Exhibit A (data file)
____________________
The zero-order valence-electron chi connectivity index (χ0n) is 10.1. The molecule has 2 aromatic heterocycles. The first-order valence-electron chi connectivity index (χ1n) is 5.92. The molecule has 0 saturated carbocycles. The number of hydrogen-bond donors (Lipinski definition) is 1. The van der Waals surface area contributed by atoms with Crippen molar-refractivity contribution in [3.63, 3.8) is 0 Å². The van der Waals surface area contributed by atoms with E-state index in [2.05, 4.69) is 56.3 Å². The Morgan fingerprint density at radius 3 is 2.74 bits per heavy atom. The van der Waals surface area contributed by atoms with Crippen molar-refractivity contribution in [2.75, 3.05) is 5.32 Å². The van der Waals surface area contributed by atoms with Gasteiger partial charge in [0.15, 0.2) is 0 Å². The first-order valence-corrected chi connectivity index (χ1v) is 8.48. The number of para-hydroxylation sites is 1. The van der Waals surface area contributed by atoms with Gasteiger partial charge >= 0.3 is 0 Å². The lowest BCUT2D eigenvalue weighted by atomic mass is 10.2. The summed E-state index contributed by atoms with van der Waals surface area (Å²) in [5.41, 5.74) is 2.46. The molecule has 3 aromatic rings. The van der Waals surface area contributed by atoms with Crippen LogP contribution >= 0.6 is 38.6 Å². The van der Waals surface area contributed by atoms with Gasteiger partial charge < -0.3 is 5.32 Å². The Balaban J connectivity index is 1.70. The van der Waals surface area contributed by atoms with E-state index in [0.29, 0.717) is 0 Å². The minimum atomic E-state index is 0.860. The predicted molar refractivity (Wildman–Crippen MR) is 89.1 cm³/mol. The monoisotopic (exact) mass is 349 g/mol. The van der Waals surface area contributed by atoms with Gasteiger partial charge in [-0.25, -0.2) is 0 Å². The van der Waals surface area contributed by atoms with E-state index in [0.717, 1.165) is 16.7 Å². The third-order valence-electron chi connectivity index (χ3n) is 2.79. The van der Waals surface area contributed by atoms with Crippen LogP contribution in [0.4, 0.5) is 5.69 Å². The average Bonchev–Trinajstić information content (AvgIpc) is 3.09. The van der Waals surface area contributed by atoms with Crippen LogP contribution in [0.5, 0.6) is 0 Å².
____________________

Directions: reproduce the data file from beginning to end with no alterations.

The zero-order valence-electron chi connectivity index (χ0n) is 10.1. The molecule has 2 aromatic heterocycles. The first-order valence-electron chi connectivity index (χ1n) is 5.92. The molecule has 0 saturated carbocycles. The number of hydrogen-bond donors (Lipinski definition) is 1. The van der Waals surface area contributed by atoms with Crippen molar-refractivity contribution in [3.63, 3.8) is 0 Å². The van der Waals surface area contributed by atoms with E-state index in [2.05, 4.69) is 56.3 Å². The Morgan fingerprint density at radius 3 is 2.74 bits per heavy atom. The van der Waals surface area contributed by atoms with Crippen molar-refractivity contribution in [2.75, 3.05) is 5.32 Å². The van der Waals surface area contributed by atoms with Gasteiger partial charge in [0.15, 0.2) is 0 Å². The first-order valence-corrected chi connectivity index (χ1v) is 8.48. The number of para-hydroxylation sites is 1. The van der Waals surface area contributed by atoms with Gasteiger partial charge >= 0.3 is 0 Å². The lowest BCUT2D eigenvalue weighted by atomic mass is 10.2. The summed E-state index contributed by atoms with van der Waals surface area (Å²) in [5.41, 5.74) is 2.46. The molecule has 3 aromatic rings. The van der Waals surface area contributed by atoms with Crippen LogP contribution >= 0.6 is 38.6 Å². The van der Waals surface area contributed by atoms with Gasteiger partial charge < -0.3 is 5.32 Å². The Balaban J connectivity index is 1.70. The van der Waals surface area contributed by atoms with E-state index in [0.29, 0.717) is 0 Å². The minimum atomic E-state index is 0.860. The predicted molar refractivity (Wildman–Crippen MR) is 89.1 cm³/mol. The monoisotopic (exact) mass is 349 g/mol. The van der Waals surface area contributed by atoms with Gasteiger partial charge in [-0.25, -0.2) is 0 Å². The van der Waals surface area contributed by atoms with E-state index in [0.717, 1.165) is 16.7 Å². The third-order valence-electron chi connectivity index (χ3n) is 2.79. The van der Waals surface area contributed by atoms with Crippen LogP contribution in [0.4, 0.5) is 5.69 Å². The average Bonchev–Trinajstić information content (AvgIpc) is 3.09. The van der Waals surface area contributed by atoms with Crippen LogP contribution in [0.5, 0.6) is 0 Å².